The science of complexity is a new and extremely trans-disciplinary field of research. Many definitions have been given so far and yet the concept has resisted categorization, but, nevertheless becomes more and more attractive for many researchers in different fields. One of the points of agreement among the scientists is that complex systems are those composed of a large number of interacting elements, so that the collective behaviour of those elements goes far beyond the simple sum of the individual behaviours [1].

Initially the concept of complex systems was mainly associated with the temporal evolution of systems made up of many interacting units each characterized by highly nonlinear dynamics, prominent examples are represented by spatio-temporal chaos or pattern forming systems [2]. In the last decadet he interest has moved towards an even more intriguing subject: the emergence of   nontrivial collective dynamics in networks composed of elements whose evolution is extremely simple, like oscillators with periodic dynamics. However, the interaction of identical oscillators can lead, in spatially homogeneous system, to the emergence of nontrivial macroscopic dynamics ranging from quasi-periodic to chaotic [3, 4]. More recently the introduction of nonlocal interaction in networks of identical oscillators has led to the discovery of states with broken spatial symmetry (the so-called “chimera states” [5-7]).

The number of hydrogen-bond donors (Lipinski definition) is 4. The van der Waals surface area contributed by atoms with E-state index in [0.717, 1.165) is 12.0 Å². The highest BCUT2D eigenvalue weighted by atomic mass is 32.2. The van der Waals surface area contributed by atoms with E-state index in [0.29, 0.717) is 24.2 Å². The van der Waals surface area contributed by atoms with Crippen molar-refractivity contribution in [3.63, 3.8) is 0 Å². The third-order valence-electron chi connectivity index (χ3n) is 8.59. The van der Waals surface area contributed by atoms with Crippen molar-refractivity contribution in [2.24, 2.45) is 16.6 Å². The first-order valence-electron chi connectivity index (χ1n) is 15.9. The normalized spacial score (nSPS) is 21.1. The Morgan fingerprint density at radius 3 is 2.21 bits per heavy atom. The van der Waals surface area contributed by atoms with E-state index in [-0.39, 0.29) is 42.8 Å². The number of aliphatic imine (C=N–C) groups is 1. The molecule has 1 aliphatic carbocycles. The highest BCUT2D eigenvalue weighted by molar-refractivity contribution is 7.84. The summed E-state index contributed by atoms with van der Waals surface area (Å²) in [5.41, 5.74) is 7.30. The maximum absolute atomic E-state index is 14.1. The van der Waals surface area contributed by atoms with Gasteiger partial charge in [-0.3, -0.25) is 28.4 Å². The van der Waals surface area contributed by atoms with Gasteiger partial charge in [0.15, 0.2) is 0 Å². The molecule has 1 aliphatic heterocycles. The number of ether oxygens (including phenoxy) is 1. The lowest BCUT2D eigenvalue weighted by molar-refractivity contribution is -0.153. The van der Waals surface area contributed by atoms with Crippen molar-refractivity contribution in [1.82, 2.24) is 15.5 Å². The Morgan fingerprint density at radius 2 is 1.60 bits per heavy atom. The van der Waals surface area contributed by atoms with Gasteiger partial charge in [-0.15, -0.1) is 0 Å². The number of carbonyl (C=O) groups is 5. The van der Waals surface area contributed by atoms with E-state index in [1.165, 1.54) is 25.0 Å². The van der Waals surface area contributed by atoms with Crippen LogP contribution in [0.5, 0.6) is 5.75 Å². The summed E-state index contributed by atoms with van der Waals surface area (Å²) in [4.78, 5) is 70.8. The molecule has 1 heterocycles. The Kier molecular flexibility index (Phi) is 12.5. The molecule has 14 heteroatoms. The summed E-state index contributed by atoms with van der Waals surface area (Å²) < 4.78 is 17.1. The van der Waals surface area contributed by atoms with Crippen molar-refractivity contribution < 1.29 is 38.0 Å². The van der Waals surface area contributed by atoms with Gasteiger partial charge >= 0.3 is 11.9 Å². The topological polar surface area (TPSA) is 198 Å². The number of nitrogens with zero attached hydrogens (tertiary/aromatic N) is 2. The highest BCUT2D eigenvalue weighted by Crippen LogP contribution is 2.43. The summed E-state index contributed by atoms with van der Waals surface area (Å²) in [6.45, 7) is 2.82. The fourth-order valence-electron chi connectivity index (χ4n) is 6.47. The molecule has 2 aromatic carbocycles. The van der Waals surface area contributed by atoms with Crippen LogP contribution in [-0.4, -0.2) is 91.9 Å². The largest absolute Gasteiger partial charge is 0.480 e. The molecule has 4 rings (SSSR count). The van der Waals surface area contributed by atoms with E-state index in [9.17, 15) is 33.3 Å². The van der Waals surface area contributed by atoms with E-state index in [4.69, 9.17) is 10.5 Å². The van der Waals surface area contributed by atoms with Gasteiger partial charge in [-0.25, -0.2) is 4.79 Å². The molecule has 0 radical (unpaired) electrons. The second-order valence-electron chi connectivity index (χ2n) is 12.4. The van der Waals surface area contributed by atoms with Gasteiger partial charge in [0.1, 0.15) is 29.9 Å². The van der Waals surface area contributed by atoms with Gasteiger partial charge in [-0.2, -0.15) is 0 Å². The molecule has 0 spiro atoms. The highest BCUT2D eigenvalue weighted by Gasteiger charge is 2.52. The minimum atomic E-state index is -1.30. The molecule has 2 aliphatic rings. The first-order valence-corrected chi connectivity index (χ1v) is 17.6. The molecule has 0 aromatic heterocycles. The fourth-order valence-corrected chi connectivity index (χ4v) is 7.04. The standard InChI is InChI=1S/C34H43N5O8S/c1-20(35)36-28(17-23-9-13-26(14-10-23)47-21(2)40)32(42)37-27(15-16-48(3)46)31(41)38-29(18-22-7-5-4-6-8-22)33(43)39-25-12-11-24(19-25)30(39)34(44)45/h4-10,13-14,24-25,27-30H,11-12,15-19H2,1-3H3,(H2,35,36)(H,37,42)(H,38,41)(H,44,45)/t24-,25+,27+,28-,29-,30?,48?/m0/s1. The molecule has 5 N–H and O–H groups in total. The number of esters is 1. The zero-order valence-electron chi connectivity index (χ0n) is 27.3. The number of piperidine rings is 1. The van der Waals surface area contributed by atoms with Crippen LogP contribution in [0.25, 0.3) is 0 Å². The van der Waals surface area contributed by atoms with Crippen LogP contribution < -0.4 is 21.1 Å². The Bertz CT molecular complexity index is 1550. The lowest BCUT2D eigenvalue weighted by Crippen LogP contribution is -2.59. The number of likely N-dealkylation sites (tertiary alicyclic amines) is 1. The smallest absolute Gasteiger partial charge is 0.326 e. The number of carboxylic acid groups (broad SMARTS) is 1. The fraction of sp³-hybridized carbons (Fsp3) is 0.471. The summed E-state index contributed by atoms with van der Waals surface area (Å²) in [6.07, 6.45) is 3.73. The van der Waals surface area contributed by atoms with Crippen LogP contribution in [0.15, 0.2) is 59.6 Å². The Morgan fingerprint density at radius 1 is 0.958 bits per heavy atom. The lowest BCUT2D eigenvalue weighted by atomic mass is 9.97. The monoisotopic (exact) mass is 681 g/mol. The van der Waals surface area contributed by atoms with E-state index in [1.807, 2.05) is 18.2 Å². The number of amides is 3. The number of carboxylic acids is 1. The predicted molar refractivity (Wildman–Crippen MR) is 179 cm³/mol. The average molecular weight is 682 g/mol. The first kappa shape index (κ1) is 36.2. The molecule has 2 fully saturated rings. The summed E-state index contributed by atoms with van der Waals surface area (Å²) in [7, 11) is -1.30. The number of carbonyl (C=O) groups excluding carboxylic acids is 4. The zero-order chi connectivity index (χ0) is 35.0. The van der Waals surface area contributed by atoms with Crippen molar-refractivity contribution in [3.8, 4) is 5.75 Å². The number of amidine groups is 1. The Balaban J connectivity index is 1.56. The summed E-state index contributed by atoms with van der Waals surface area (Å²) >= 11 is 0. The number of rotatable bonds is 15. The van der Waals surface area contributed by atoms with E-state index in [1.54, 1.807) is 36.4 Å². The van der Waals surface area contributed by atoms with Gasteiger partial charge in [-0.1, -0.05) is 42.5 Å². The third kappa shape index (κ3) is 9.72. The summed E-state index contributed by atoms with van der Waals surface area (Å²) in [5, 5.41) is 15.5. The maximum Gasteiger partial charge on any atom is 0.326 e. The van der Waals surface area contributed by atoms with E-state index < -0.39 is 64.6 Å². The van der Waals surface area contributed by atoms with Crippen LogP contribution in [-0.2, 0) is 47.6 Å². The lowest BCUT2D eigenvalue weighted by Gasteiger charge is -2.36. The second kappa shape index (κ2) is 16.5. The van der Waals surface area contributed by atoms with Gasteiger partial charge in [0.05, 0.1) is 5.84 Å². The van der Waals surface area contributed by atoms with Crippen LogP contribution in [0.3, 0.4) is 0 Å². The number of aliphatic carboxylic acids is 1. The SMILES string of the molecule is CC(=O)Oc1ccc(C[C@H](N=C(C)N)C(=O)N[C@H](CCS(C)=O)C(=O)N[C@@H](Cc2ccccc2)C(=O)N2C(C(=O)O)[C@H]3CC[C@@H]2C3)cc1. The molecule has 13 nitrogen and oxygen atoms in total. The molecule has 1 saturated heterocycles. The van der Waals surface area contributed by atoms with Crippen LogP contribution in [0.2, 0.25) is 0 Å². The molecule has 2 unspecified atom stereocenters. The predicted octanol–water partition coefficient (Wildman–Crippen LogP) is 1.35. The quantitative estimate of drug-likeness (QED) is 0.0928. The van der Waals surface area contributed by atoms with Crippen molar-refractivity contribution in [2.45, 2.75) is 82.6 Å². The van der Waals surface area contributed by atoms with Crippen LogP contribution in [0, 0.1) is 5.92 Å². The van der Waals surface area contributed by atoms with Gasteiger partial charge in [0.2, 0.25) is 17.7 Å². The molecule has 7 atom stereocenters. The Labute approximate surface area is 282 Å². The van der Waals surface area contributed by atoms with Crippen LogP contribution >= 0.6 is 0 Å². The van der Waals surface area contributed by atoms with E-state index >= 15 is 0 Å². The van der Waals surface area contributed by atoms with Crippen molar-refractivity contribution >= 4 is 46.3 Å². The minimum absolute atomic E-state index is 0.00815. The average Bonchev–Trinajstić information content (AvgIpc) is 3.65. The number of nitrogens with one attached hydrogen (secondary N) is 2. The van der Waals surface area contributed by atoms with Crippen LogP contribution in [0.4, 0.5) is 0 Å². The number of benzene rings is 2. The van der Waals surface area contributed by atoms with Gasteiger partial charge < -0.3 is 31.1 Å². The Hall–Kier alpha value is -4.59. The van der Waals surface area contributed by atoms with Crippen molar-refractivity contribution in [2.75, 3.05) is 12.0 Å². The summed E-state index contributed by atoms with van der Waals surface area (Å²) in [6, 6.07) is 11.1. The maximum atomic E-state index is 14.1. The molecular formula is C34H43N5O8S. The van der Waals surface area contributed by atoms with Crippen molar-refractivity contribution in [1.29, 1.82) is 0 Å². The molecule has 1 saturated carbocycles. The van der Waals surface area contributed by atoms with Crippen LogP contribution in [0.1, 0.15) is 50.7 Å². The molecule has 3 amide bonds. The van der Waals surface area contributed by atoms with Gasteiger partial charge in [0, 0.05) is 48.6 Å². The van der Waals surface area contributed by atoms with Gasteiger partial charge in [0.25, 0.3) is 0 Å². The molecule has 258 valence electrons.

The research activity of the Computational Neuroscience Lab in Florence focuses on interacting sub-populations of oscillators, with the goal of characterizing the dynamics both at the macroscopic (collective) level, as well as at the level of each sub-population (mesoscopic level). Neural systems represent an important research field where the mesoscopic evolution of sub-networks is extremely relevant. Several recent studies have demonstrated experimentally and numerically that neuronal groups or ensembles (cliques), rather than individual neurons, are the emergent functional units of cortical activity [8-11]. Furthermore, mammalian cortical neurons form transient oscillatory assemblies supporting temporal representation and long-term consolidation of information in the brain [12]. Theoretical methods and techniques developed for coupled oscillators can be profitably applied in the context of neural networks, since these systems can be mathematically modelized as networks of coupled phase oscillators [13]. Along this direction, exact macroscopic dynamical equations (analogous to neural field models) have been recently derived for networks of theta-neurons [14-16] and extended to neural circuits presenting both chemical and electrical synapses[17,18] and modelling working memory [19].

A second important research line of the Computational Neuroscience Lab deals with the analysis of electrophysiological recordings such as EEG [20] and neuronal spike trains [21, 22]. Central to this work is the development of new approaches to quantify synchrony [23] and directionality [24] in neuronal data. Particular attention is paid to neuronal population coding, i.e., the study of how the sensory world is represented in the action potentials of neuronal networks in the brain [25]. Finally, a very recent focus of is the analysis of cortical activity obtained by wide-field calcium images in mice before and after stroke [26, 27].

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